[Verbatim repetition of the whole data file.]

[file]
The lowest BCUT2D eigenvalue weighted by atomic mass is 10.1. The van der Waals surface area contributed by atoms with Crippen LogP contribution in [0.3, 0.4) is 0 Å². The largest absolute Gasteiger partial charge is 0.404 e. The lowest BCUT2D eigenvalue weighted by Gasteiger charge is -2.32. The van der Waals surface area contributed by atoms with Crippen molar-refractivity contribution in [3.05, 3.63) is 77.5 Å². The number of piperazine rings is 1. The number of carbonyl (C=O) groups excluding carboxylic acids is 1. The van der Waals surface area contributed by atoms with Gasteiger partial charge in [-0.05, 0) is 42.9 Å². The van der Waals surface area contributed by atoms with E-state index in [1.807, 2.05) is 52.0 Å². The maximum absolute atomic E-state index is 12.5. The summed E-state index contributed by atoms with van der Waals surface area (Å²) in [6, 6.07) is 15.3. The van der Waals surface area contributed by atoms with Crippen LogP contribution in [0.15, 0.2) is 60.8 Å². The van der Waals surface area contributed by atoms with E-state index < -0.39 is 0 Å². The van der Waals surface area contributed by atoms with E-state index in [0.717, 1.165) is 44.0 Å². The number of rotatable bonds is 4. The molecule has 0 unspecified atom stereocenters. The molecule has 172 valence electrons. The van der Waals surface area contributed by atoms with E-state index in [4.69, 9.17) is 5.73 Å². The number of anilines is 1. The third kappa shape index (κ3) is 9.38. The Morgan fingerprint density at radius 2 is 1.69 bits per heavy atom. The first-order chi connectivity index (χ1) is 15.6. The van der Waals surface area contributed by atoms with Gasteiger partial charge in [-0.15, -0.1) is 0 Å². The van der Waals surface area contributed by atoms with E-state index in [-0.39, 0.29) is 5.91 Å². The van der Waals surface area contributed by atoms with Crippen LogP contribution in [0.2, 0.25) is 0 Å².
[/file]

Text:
The lowest BCUT2D eigenvalue weighted by atomic mass is 10.1. The van der Waals surface area contributed by atoms with Crippen LogP contribution in [0.3, 0.4) is 0 Å². The largest absolute Gasteiger partial charge is 0.404 e. The lowest BCUT2D eigenvalue weighted by Gasteiger charge is -2.32. The van der Waals surface area contributed by atoms with Crippen molar-refractivity contribution in [3.05, 3.63) is 77.5 Å². The number of piperazine rings is 1. The number of carbonyl (C=O) groups excluding carboxylic acids is 1. The van der Waals surface area contributed by atoms with Gasteiger partial charge in [-0.05, 0) is 42.9 Å². The van der Waals surface area contributed by atoms with E-state index in [1.807, 2.05) is 52.0 Å². The maximum absolute atomic E-state index is 12.5. The summed E-state index contributed by atoms with van der Waals surface area (Å²) in [6, 6.07) is 15.3. The van der Waals surface area contributed by atoms with Crippen LogP contribution in [0.15, 0.2) is 60.8 Å². The van der Waals surface area contributed by atoms with E-state index < -0.39 is 0 Å². The van der Waals surface area contributed by atoms with E-state index in [0.717, 1.165) is 44.0 Å². The number of rotatable bonds is 4. The molecule has 0 unspecified atom stereocenters. The molecule has 172 valence electrons. The van der Waals surface area contributed by atoms with E-state index in [4.69, 9.17) is 5.73 Å². The number of anilines is 1. The third kappa shape index (κ3) is 9.38. The Morgan fingerprint density at radius 2 is 1.69 bits per heavy atom. The first-order chi connectivity index (χ1) is 15.6. The van der Waals surface area contributed by atoms with Gasteiger partial charge in [-0.15, -0.1) is 0 Å². The van der Waals surface area contributed by atoms with E-state index in [-0.39, 0.29) is 5.91 Å². The van der Waals surface area contributed by atoms with Crippen LogP contribution in [0.2, 0.25) is 0 Å².